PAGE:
Outside Ends Monthly Print Runs of Backpacker Magazine Amid Layoffs

Backpacker Magazine is one of several publications owned by Outside, Inc. that will reportedly end monthly print publications this year. The move accompanies dramatic layoffs at Outside that will reduce the media group’s 580-member staff by 15%.

Outside used to be called Pocket Outdoor Media. CEO Robin Thurston bought the company in 2019 and has since added dozens of outdoor brands to its lineup. These include Backpacker, Rock and Ice, and Fastest Known Time. In February 2021, Pocket purchased Outside Magazine from longtime owner Larry Burke and rebranded to Outside, Inc.

Now, the company plans to scale back print by roughly 80% as it focuses more heavily on digital media and high-quality video content. “With this shift, Outside made the difficult but necessary decision to reduce headcount. We’re incredibly grateful to everyone who has played an active role in helping the brand progress towards our vision of being the leading platform for outdoor content, services, and activity,” the media group said in a written statement.

Backpacker isn’t the only magazine on the chopping block. Outside will eliminate fitness magazine Oxygen and cycling periodicals Peloton and Beta altogether in the coming months. Meanwhile, most of Outside’s other publications (besides the brand’s flagship, Outside Magazine) will scale back to one or two print issues per year at most.

Backpacker has not released an official statement about the changes. As such, it’s not yet clear whether the magazine is eliminating print altogether or just scaling back.

Until now, Backpacker‘s print edition has come out nine times per year. Founded in 1973, it has long been the premier magazine for long-distance hiking enthusiasts alongside Outside Magazine. It appears that Backpacker will continue to produce digital content as usual, regardless of the print edition’s fate.

Featured image: Photo by S Migaj on Unsplash.

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Comments 6

  • John : May 24th

    Outside Inc is a dumpster fire. It became clear pretty quickly that the takeover was done without a lot of thought. They merged a lot of properties and are approaching AOL-like advertising volume (showing my age) in trying to get people to sign up for Outside+. Although it’s not a particularly compelling set of benefits, I asked them how they would handle pricing for people that may be interested in Outside+ but have active subscriptions that would be included in Outside+. Their answer was the existing subscriptions would be cancelled and Outside+ would be a fresh start – no refunds or pro-rated credit towards the new Outside+ subscription. When I told them this was ridiculous, I was offered a 50% discount. I never took it. Several months later, my GaiaGPS subscription had a couple of weeks left and was set not to auto renew. Looking at the subscription page, a year of Gaia was $39.99 but a year of Outside+ was $48. Curious, I subscribed at the $48 level and signed in to Outside+. Nothing works on the site.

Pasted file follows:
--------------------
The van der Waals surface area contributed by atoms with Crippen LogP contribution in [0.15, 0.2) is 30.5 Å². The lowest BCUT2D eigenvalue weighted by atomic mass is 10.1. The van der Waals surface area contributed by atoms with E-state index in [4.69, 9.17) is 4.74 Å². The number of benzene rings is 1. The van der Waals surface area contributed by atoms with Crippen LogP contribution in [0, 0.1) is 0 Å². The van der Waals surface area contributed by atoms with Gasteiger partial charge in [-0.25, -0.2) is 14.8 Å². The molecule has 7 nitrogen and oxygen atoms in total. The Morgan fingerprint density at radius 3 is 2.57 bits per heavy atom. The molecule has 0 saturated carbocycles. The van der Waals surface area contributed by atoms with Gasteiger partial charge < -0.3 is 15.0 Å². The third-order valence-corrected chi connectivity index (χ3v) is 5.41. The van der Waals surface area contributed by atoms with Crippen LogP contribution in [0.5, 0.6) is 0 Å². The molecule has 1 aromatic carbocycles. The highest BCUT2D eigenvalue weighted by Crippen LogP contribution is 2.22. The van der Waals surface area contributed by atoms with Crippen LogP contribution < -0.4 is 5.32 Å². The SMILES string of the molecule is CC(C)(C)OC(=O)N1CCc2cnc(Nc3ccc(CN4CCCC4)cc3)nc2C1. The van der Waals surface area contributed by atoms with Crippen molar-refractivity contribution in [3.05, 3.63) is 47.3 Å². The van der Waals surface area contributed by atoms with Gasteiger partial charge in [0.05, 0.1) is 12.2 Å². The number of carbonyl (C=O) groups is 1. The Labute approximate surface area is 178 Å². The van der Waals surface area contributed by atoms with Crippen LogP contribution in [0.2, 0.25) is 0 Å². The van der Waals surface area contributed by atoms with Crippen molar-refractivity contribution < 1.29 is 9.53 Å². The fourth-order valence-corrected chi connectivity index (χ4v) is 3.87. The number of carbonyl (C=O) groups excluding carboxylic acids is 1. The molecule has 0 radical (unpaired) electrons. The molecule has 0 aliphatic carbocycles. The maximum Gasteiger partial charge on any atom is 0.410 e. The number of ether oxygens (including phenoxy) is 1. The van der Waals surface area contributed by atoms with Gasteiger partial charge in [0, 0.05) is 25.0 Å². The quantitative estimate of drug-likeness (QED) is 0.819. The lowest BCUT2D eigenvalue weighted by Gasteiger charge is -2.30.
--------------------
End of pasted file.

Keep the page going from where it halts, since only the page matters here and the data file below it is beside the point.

My advice to employees of any Outside Inc property is to get out ASAP. You are now working for a company owned by private equity. The only thing that matters is making the numbers to ensure profits for the investors – not the product, not the employees, and not the customers. Management will do what it needs to do to meet their revenue and profit budgets. And when all the value is picked away by the owners, the pieces will be sold off or disappear in bankruptcy. As for consumers, the magazines have been pretty worthless for a while now. Even the premier product, GaiaGPS, is on a slippery slope to becoming a wanna-be social network. Their selection of map layers is unparalleled, but the majority of them seem to be interesting but of little practical use. Caltopo is making great strides, and is now at the point where it is a serious competitor.

    Reply
  • Ralph B. Mahon : May 25th

    I was a long time subscriber to Backpacker magazine, until they shifted their focus from hiking to social issues.
    Been hiking all my life, never came across a social/race issue on the trail.
    People hike, and read about hiking to get away from the media hate.
    Backpacker acted as if they were feeding into it

    Reply
  • Shocktop : May 25th

    Well, that’s that. I have lots of back isssues to enjoy, which us what I’ve been doing anyway. Plus I can put $ to better use.

    Reply
  • John Harris : May 25th

    When my subscription to Backpacker came up for renewal, the only way to renew was to subscribe to the online edition with auto renewal, which I was not about to do. I allowed the subscription to lapse, and I really do not miss it. As for Outside’s online content, why pay for it when there are other sites of better quality, like this one (The Trek), REI’s Conversations, and others that are much more informative while also less commercial? I would rather read and see content produced by people who create content related to hiking and backing because they love it, not because they need a job.

    Reply
  • Marie Dautenhahn : May 27th

    I have been frustrated with the Outside takeover. Costs are too high for the products they offer and guess what? I LOVE reading the magazines and keeping them for future reference. Keep your digital products, I will not be renewing.

    Reply
  • Russ1663 : Jun 1st

    I guess I will save a bit on money. I had just started reading Backpacker and occasionally Climb. I am from a time before “online” so I prefer printed magazines. I had noted the social agenda shift in the last year or so. No mistake, it is right to treat your fellow man and/or woman with respect. Sigh, less items in the recycle bin. Trek on Brothers and Sisters, trek on.

    Reply

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